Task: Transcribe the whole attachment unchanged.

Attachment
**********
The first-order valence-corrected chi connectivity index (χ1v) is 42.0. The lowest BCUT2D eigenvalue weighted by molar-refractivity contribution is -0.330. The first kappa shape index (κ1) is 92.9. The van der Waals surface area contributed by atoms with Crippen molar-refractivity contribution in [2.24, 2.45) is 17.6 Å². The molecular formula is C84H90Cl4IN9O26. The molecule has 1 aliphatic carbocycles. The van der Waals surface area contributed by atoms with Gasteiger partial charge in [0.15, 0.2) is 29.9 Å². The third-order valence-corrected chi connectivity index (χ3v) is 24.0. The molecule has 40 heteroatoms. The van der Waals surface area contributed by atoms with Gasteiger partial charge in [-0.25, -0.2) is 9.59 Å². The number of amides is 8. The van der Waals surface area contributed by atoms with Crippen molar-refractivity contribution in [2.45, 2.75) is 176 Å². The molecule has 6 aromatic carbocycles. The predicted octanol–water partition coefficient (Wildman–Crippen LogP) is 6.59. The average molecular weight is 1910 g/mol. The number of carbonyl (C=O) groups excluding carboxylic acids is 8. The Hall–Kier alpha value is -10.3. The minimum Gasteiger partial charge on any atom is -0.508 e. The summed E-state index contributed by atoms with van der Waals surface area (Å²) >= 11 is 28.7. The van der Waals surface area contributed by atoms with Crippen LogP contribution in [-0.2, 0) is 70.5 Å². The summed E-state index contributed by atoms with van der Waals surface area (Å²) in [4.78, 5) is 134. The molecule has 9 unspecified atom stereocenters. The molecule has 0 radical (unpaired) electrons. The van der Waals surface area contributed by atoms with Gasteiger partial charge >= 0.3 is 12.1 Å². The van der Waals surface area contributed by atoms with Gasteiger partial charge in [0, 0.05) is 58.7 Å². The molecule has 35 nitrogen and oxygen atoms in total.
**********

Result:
The first-order valence-corrected chi connectivity index (χ1v) is 42.0. The lowest BCUT2D eigenvalue weighted by molar-refractivity contribution is -0.330. The first kappa shape index (κ1) is 92.9. The van der Waals surface area contributed by atoms with Crippen molar-refractivity contribution in [2.24, 2.45) is 17.6 Å². The molecular formula is C84H90Cl4IN9O26. The molecule has 1 aliphatic carbocycles. The van der Waals surface area contributed by atoms with Gasteiger partial charge in [0.15, 0.2) is 29.9 Å². The third-order valence-corrected chi connectivity index (χ3v) is 24.0. The molecule has 40 heteroatoms. The van der Waals surface area contributed by atoms with Gasteiger partial charge in [-0.25, -0.2) is 9.59 Å². The number of amides is 8. The van der Waals surface area contributed by atoms with Crippen molar-refractivity contribution in [2.45, 2.75) is 176 Å². The molecule has 6 aromatic carbocycles. The predicted octanol–water partition coefficient (Wildman–Crippen LogP) is 6.59. The average molecular weight is 1910 g/mol. The number of carbonyl (C=O) groups excluding carboxylic acids is 8. The Hall–Kier alpha value is -10.3. The minimum Gasteiger partial charge on any atom is -0.508 e. The summed E-state index contributed by atoms with van der Waals surface area (Å²) >= 11 is 28.7. The van der Waals surface area contributed by atoms with Crippen LogP contribution in [-0.2, 0) is 70.5 Å². The summed E-state index contributed by atoms with van der Waals surface area (Å²) in [4.78, 5) is 134. The molecule has 9 unspecified atom stereocenters. The molecule has 0 radical (unpaired) electrons. The van der Waals surface area contributed by atoms with Gasteiger partial charge >= 0.3 is 12.1 Å². The van der Waals surface area contributed by atoms with Gasteiger partial charge in [0, 0.05) is 58.7 Å². The molecule has 35 nitrogen and oxygen atoms in total.